LORD  BYRON  and  his  TIMES
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Letters and Journals of Lord Byron
Lord Byron to Lord Holland, 5 March 1812

Life of Byron: to 1806
Life of Byron: 1806
Life of Byron: 1807
Life of Byron: 1808
Life of Byron: 1809
Life of Byron: 1810
Life of Byron: 1811
Life of Byron: 1812
Life of Byron: 1813
Life of Byron: 1814
Life of Byron: 1815
Life of Byron: 1816 (I)
Life of Byron: 1816 (II)
Life of Byron: 1817
Life of Byron: 1818
Life of Byron: 1819
Life of Byron: 1820
Life of Byron: 1821
Life of Byron: 1822
Life of Byron: 1823
Life of Byron: 1824
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“St. James’s-street, March 5th, 1812.

“May I request your lordship to accept a copy of the thing which accompanies this note? You have already so fully proved the truth of the first line of Pope’s couplet,

‘Forgiveness to the injured doth belong,’

that I long for an opportunity to give the lie to the verse that follows. If I were not perfectly convinced that any thing I may have formerly uttered in the boyish rashness of my misplaced resentment had made as little impression as it deserved to make, I should hardly have the confidence—perhaps your lordship may give it a stronger and more appropriate appellation—to send you a quarto of the same scribbler. But your lordship, I am sorry to observe to-day, is troubled with the gout: if my book can produce a laugh against itself or the author, it will be of some service. If it can set you to sleep, the benefit will be yet greater; and as some facetious personage observed half a century ago, that ‘poetry is a mere drug,’ I offer you mine as a humble assistant to the ‘eau médecinale.’ I trust you will forgive this and all my other buffooneries, and believe me to be, with great respect.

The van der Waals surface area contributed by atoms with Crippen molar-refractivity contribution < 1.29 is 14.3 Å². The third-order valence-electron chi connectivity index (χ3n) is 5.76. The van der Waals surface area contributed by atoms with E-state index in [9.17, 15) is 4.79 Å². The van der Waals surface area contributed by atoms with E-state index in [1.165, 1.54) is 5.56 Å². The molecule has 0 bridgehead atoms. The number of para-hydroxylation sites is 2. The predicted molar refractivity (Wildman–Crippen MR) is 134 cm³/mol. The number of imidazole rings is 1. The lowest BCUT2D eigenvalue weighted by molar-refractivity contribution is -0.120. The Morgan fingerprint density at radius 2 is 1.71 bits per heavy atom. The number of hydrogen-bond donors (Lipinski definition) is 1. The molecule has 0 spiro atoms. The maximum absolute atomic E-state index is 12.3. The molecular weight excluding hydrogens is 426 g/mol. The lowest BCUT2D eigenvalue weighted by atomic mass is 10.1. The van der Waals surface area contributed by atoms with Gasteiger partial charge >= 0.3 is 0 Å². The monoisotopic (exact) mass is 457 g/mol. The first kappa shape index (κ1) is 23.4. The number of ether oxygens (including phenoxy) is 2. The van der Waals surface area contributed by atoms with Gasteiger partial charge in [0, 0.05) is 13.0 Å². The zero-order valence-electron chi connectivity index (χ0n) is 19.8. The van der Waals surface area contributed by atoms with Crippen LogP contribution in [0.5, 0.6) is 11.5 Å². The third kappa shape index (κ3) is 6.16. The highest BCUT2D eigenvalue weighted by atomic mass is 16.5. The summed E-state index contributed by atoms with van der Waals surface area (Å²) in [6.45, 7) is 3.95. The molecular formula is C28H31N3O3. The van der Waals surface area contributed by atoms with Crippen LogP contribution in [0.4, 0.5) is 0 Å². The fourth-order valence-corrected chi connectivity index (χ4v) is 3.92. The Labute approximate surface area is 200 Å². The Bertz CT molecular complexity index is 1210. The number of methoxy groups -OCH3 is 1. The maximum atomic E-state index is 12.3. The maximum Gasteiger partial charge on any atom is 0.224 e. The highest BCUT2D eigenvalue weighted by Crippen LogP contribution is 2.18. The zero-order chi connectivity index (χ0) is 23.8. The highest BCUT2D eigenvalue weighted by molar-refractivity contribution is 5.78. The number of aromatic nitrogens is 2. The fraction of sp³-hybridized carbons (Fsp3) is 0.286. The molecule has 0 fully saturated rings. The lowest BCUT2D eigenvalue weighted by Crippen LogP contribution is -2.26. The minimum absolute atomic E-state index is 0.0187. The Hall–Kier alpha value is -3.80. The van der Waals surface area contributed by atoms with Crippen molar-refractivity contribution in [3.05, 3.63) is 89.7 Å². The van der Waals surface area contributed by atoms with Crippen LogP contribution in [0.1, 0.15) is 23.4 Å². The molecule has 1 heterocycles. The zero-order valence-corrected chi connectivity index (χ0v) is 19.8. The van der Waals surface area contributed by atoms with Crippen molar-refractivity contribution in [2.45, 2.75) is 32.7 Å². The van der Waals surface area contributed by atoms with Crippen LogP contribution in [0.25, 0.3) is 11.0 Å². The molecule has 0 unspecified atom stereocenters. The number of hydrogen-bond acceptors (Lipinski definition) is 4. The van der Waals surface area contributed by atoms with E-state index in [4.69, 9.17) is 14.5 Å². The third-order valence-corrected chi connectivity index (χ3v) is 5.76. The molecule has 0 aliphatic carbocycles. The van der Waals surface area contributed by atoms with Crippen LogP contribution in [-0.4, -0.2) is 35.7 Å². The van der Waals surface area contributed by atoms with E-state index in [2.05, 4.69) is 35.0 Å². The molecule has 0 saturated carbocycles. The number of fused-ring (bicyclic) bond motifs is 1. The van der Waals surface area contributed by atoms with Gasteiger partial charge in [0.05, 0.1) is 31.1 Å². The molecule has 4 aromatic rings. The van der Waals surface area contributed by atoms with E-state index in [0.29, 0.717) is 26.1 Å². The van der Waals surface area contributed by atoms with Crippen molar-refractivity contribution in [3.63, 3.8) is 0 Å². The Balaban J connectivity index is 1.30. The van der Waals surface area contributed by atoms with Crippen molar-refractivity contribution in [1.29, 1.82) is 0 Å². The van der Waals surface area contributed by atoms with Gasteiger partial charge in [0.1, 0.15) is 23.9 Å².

“Your lordship’s
“obliged and sincere servant,